Head Studies 8/28/14
We’re taking a little break from the Tuesday Tips for the next few weeks. We are actively preparing a Tuesday Tips Book that will be available at this coming CTN animation expo on November 21-23, 2014. We will still post quality content daily, so stay tuned and get ready (in the near future) for more tips from us!
As exercise, I’ll be sharing a drop of my inspiration folder each day for a month. The theme will remain unspoken and will be relaxed yet connected. Let me know what you think and if you’d like to suggest a topic :)
Week one round up: 1 2 3 4 5 6 7
- Dated: 1765 - 1785
- Culture: British
- Measurements: 105.15 cm
The sword features a burnished steel hilt with ribbed pommel. The barrel-shaped spiral wooden grip is covered with white rayskin and silver gilt foil. The blade is two-edged and has a gilt panel with floral trellis, blued panel gold edge and with three fleur-de-lys, inscription, inner face with crowned “G R III”. The Carlton House Catalogue records that “this sword was worn by the Marquis of Granby at the Battle of Minden”.
The Saiga (Saiga tatarica): on the verge of extinction
Commonly known as Saiga, Mongolian Saiga, and Saiga Antelope, Saiga tatarica (Bovidae) is a very distinctive looking antelope, with a large, proboscis-like nose which hangs down over its mouth.
The Saiga’s nose has a unique internal structure: the bones are greatly developed and convoluted, and the long nostrils contain numerous hairs, glands and mucous tracts. The trunk-like nose of the Saiga is a striking example of an exaggerated trait, assumed to having evolved as a dust filter for inhaled air. In addition, it functions to elongate the vocal tract in harem saiga males for producing low-formant calls that serve as a cue to body size for conspecifics.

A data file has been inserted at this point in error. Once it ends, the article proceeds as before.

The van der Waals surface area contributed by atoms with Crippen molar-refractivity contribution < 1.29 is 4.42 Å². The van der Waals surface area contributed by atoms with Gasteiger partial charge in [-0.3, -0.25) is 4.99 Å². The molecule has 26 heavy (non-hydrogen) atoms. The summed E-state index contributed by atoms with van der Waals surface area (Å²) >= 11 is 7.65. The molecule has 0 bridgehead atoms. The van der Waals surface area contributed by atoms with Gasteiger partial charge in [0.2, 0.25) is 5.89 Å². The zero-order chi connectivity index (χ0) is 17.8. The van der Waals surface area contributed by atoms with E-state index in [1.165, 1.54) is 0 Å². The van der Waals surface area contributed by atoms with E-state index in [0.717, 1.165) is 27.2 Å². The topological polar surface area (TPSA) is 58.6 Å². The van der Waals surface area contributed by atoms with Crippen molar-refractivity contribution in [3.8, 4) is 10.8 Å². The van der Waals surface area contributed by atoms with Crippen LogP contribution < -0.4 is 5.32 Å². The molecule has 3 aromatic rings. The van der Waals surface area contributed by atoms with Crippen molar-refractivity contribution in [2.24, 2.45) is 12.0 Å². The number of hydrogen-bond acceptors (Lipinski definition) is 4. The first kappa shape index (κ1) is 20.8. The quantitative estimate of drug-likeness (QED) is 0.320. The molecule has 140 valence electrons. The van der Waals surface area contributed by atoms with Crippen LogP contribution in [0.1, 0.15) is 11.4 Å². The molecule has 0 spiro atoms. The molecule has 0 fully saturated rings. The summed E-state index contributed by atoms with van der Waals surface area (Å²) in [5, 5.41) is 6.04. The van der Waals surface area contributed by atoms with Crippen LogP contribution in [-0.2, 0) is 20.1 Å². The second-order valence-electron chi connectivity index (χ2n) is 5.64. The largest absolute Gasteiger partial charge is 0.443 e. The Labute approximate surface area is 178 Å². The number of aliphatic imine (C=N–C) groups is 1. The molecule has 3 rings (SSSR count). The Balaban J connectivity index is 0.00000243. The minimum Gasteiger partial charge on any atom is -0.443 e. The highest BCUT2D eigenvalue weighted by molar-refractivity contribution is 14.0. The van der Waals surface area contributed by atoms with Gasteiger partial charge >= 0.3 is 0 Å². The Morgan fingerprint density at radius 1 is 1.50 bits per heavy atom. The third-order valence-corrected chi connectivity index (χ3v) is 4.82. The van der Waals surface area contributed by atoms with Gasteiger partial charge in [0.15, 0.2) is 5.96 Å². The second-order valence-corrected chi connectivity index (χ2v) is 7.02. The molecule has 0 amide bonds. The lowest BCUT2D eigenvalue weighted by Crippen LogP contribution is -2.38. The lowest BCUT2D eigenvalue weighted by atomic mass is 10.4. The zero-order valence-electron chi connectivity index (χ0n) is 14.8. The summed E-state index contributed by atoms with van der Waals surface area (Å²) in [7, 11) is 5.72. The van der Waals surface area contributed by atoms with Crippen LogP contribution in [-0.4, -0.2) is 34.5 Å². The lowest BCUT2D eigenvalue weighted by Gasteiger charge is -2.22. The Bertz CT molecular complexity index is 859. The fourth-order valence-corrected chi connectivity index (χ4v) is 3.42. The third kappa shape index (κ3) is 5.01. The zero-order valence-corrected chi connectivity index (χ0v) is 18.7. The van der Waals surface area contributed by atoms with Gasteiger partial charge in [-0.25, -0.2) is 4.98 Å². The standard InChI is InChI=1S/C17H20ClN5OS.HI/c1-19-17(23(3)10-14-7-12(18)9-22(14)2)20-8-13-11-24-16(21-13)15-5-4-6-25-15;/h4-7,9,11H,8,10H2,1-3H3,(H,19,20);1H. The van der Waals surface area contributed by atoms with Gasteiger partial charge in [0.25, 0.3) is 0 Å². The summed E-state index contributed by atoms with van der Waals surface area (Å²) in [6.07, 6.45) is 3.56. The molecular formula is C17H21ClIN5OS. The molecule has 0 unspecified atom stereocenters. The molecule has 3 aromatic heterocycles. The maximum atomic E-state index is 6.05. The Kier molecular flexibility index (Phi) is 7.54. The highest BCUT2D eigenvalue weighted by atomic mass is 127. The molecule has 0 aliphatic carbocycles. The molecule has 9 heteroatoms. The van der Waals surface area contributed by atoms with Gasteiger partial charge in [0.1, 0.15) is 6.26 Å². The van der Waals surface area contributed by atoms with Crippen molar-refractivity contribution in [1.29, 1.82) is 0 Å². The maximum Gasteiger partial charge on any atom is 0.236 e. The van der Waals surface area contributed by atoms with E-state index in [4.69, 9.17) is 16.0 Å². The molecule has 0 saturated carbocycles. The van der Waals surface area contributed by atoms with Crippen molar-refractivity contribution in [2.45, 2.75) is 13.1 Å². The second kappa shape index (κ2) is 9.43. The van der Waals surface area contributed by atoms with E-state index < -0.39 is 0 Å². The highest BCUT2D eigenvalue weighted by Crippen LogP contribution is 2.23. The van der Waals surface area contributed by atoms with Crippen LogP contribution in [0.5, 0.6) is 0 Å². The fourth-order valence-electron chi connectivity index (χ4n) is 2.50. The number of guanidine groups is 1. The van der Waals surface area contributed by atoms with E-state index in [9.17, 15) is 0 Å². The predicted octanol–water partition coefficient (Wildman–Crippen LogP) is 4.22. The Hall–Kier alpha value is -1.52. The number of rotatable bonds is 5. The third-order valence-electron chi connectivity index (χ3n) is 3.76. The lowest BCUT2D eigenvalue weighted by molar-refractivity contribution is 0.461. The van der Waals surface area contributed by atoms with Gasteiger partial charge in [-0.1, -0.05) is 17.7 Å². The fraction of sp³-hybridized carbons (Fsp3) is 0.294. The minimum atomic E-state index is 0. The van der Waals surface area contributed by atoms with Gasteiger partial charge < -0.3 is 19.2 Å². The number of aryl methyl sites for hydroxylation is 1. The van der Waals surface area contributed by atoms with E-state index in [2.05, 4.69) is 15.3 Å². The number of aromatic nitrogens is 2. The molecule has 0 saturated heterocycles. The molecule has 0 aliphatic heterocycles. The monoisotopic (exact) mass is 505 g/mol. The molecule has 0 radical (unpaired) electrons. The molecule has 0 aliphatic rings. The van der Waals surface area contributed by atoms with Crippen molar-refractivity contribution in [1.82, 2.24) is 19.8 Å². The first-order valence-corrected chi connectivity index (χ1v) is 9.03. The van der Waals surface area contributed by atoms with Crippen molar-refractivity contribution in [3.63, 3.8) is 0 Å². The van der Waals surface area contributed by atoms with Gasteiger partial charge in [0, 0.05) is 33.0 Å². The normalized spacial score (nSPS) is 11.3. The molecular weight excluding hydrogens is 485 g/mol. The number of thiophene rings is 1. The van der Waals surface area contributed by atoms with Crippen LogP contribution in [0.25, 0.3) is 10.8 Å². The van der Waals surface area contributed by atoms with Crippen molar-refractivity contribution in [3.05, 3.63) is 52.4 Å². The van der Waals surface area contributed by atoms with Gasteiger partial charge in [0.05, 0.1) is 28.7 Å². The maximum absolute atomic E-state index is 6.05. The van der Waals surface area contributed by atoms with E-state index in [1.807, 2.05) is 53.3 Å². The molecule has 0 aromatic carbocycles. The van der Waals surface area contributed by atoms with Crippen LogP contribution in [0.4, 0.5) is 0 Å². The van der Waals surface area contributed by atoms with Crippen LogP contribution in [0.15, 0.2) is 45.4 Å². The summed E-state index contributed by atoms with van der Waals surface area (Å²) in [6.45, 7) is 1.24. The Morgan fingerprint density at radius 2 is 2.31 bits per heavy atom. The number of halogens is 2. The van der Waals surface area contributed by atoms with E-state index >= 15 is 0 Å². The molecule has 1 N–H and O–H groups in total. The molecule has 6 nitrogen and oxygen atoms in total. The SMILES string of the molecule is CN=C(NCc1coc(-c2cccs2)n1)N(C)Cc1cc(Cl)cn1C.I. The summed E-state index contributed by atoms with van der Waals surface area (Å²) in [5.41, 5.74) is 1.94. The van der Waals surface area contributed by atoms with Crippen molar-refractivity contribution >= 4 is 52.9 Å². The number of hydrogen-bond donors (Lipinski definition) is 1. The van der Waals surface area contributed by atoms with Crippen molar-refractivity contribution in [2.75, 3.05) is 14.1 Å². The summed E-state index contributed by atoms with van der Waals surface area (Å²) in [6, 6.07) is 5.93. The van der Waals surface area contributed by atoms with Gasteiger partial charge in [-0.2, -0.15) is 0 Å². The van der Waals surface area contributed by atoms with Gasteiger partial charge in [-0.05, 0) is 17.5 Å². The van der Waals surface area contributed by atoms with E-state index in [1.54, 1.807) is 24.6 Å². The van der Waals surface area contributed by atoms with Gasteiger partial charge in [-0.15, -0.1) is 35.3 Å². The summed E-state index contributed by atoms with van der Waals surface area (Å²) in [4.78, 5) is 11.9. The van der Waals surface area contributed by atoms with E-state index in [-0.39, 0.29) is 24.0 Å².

Two subspecies are recognized: Saiga tatarica tatarica, and Saiga tatarica mongolica. The nominate subspecies is found in one location in Russia, while the Mongolian subspecies is found only in western Mongolia.
Renowned for its high reproductive potential, the species was thought to be able to withstand even relatively high levels of hunting for its horns - less than 20 years ago, the total saiga population stood at more than one million, and appeared relatively stable. However, intensified poaching pressures during the 1990s, coupled with a breakdown of law enforcement following the collapse of the Soviet Union, caused numbers to plummet to fewer than 50,000 in just one decade – one of the most sudden and dramatic population crashes of a large mammal ever seen.
Currently the Saiga is classified as Critically Endangered species on the IUCN Red List.